Alderman Danny Solis Will Not Seek Re-election
After more than two decades on the City Council, Chicago Alderman Danny Solis will not seek re-election.
Solis, who was appointed by Mayor Richard M Daley in 1996 to represent the 25th ward, said over the weekend he was ready to “enter a new chapter in my life and pass the baton of public service to another” in a statement published by ABC7. The 25th ward includes a large chunk of Pilsen, and parts of Chinatown, the West Loop, the South Loop, University Village, and Little Italy.
“Chicago’s challenges are many, but our capacity to meet them is unlimited and I know that the citizens of the 25th Ward will make their voices heard in this upcoming election season,” the alderman said.
Solis, who chairs the city’s zoning committee and is a staunch ally of Mayor Rahm Emanuel, who also will not seek re-election, was to face several challengers for his post in 2019, including Alex Acevedo, Hilario Dominguez, and Byron Sigcho Lopez. Solis has fought uphill battles to keep his post as alderman the past two election cycles. In 2014, Lopez nearly pushed him into a runoff, missing the mark by about just 70 votes, and in 2011 he was pushed into a runoff by Cuahutemoc Morfin.
Mayor Emanuel said Solis “deserves the thanks and congratulations of our entire city after a lifetime of public service.” “As a leader in the City Council for more than 20 years and as a leader in his community for even longer, Danny has been a champion for immigrants, for school students and for families” Emanuel said in a statement. “His efforts have paid dividends in our classrooms, in the halls of new libraries and in parks that will delight for generations. Danny has transformed his ward, and along with it Chicago.”
While Solis’s tenure as alderman was celebrated by some, his departure will be celebrated by others. A study from UIC’s political science department published in May of 2017 showed that on divided votes in City Council, Solis sided with Mayor Emanuel 100 percent of the time from 2015 to 2017. In 2013, Solis made assurances to Pilsen residents who were fighting to keep a fieldhouse being used as a community gathering space and library at Whittier Elementary open that he would work with them, but when the bulldozers came a day later, he was on vacation. Long time critics of Solis have pointed to his support for gentrification in the neighborhoods he represents, which has seen rising rents and heavy displacement of immigrants that have called the 25th ward home for generations.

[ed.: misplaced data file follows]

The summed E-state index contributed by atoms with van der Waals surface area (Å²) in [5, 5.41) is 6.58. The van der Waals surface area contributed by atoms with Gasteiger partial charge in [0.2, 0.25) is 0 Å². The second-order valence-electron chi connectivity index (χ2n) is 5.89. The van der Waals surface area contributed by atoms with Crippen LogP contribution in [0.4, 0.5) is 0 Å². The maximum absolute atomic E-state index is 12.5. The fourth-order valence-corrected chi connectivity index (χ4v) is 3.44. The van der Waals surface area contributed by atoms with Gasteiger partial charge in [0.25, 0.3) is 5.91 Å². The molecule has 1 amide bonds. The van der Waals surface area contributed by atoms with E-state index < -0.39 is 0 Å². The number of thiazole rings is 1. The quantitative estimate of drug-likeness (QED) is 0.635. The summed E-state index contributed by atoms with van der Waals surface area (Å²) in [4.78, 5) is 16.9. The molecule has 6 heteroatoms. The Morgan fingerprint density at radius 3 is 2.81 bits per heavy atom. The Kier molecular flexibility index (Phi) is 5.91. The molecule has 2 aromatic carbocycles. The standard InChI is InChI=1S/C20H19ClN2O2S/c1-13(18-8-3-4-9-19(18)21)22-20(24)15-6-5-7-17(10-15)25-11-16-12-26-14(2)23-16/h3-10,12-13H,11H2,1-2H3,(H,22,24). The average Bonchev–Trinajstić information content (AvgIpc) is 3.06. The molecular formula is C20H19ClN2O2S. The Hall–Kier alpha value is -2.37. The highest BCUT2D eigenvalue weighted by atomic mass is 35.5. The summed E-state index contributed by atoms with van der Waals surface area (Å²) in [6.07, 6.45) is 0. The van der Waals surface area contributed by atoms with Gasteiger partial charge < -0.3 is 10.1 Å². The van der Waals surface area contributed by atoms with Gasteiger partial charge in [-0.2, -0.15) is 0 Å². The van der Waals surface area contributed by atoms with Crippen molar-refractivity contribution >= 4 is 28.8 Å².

Solis rebuffed that criticism, telling the Chicago Tribune he was “not embarrassed” and that he was proud of what he’s done in Pilsen. “The job of any alderman, the first priority is to work to make the neighborhoods he represents better,” said Solis. “That means safer, better schools and creating jobs. I think under that criteria, you can’t deny what I’ve done.”
Candidates who were to challenge Solis – who has nearly $100,000 in his personal campaign war chest along with almost $300,000 in the 25th Ward Democratic Organization fund which he chairs – said they see his departure as an opportunity for a more progressive voice to represent the ward.
In a statement emailed to the press on Saturday, Dominguez called Solis’s departure a “pivotal moment” for the ward. “We live in trying times. As a longlife resident of this ward, I have seen and felt the hardships our community continues to face, ranging from polluted backyards to skyrocketing rent to underfunded schools,” said Dominguez. “We need a new generation of leaders in this city. We need leaders who understand the intricacies of these challenges and who are ready to fight for specific, innovative policies on behalf of every resident…I’m pleased that the alderman sees that it’s time for a new voice.”